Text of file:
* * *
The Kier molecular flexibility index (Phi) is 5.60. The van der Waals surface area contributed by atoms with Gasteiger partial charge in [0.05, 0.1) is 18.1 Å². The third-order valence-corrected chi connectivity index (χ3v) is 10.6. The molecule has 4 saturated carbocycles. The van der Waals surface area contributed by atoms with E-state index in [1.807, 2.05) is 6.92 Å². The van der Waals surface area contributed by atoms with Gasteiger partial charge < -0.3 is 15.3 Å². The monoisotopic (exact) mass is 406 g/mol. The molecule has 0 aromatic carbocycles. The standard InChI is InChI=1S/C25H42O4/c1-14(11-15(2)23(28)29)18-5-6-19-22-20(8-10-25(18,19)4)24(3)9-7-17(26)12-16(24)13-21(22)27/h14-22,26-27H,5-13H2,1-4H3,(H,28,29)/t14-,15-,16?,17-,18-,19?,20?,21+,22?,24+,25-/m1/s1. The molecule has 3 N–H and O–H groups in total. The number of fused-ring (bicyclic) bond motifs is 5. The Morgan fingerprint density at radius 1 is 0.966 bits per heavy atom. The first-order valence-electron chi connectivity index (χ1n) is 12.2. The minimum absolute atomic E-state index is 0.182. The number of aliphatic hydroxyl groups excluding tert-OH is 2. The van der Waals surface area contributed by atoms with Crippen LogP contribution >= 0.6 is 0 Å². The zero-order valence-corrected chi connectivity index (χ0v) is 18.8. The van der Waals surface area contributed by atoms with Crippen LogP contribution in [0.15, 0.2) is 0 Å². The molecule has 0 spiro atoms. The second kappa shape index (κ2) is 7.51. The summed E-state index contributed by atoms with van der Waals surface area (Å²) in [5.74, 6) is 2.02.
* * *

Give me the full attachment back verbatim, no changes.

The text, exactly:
The Kier molecular flexibility index (Phi) is 5.60. The van der Waals surface area contributed by atoms with Gasteiger partial charge in [0.05, 0.1) is 18.1 Å². The third-order valence-corrected chi connectivity index (χ3v) is 10.6. The molecule has 4 saturated carbocycles. The van der Waals surface area contributed by atoms with E-state index in [1.807, 2.05) is 6.92 Å². The van der Waals surface area contributed by atoms with Gasteiger partial charge < -0.3 is 15.3 Å². The monoisotopic (exact) mass is 406 g/mol. The molecule has 0 aromatic carbocycles. The standard InChI is InChI=1S/C25H42O4/c1-14(11-15(2)23(28)29)18-5-6-19-22-20(8-10-25(18,19)4)24(3)9-7-17(26)12-16(24)13-21(22)27/h14-22,26-27H,5-13H2,1-4H3,(H,28,29)/t14-,15-,16?,17-,18-,19?,20?,21+,22?,24+,25-/m1/s1. The molecule has 3 N–H and O–H groups in total. The number of fused-ring (bicyclic) bond motifs is 5. The Morgan fingerprint density at radius 1 is 0.966 bits per heavy atom. The first-order valence-electron chi connectivity index (χ1n) is 12.2. The minimum absolute atomic E-state index is 0.182. The number of aliphatic hydroxyl groups excluding tert-OH is 2. The van der Waals surface area contributed by atoms with Crippen LogP contribution >= 0.6 is 0 Å². The zero-order valence-corrected chi connectivity index (χ0v) is 18.8. The van der Waals surface area contributed by atoms with Crippen LogP contribution in [0.15, 0.2) is 0 Å². The molecule has 0 spiro atoms. The second kappa shape index (κ2) is 7.51. The summed E-state index contributed by atoms with van der Waals surface area (Å²) in [5.74, 6) is 2.02.